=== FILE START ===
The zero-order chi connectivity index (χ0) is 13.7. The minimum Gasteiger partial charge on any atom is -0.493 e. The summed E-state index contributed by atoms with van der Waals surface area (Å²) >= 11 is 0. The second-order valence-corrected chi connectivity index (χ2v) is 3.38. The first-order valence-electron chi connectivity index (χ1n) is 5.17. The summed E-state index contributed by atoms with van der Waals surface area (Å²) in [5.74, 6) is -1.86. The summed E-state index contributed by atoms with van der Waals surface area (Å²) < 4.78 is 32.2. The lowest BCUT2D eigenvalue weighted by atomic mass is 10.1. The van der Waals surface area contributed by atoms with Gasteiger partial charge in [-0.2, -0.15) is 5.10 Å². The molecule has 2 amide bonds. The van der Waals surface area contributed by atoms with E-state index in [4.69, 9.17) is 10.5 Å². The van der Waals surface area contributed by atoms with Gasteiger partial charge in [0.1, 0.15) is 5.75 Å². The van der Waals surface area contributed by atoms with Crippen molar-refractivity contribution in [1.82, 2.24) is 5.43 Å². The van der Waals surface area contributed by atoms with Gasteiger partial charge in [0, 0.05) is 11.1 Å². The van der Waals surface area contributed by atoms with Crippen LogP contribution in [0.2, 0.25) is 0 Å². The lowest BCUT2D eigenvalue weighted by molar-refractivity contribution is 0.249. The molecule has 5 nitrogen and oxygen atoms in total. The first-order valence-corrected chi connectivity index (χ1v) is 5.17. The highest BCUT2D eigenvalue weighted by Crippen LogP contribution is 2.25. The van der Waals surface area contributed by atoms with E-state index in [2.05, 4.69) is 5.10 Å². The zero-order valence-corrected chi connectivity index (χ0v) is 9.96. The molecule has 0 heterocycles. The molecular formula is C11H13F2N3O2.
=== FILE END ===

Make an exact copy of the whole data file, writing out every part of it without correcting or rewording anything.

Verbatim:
The zero-order chi connectivity index (χ0) is 13.7. The minimum Gasteiger partial charge on any atom is -0.493 e. The summed E-state index contributed by atoms with van der Waals surface area (Å²) >= 11 is 0. The second-order valence-corrected chi connectivity index (χ2v) is 3.38. The first-order valence-electron chi connectivity index (χ1n) is 5.17. The summed E-state index contributed by atoms with van der Waals surface area (Å²) in [5.74, 6) is -1.86. The summed E-state index contributed by atoms with van der Waals surface area (Å²) < 4.78 is 32.2. The lowest BCUT2D eigenvalue weighted by atomic mass is 10.1. The van der Waals surface area contributed by atoms with Gasteiger partial charge in [-0.2, -0.15) is 5.10 Å². The molecule has 2 amide bonds. The van der Waals surface area contributed by atoms with E-state index in [4.69, 9.17) is 10.5 Å². The van der Waals surface area contributed by atoms with Gasteiger partial charge in [0.1, 0.15) is 5.75 Å². The van der Waals surface area contributed by atoms with Crippen molar-refractivity contribution in [1.82, 2.24) is 5.43 Å². The van der Waals surface area contributed by atoms with Gasteiger partial charge in [0, 0.05) is 11.1 Å². The van der Waals surface area contributed by atoms with Crippen LogP contribution in [0.2, 0.25) is 0 Å². The lowest BCUT2D eigenvalue weighted by molar-refractivity contribution is 0.249. The molecule has 5 nitrogen and oxygen atoms in total. The first-order valence-corrected chi connectivity index (χ1v) is 5.17. The highest BCUT2D eigenvalue weighted by Crippen LogP contribution is 2.25. The van der Waals surface area contributed by atoms with E-state index in [2.05, 4.69) is 5.10 Å². The zero-order valence-corrected chi connectivity index (χ0v) is 9.96. The molecule has 0 heterocycles. The molecular formula is C11H13F2N3O2.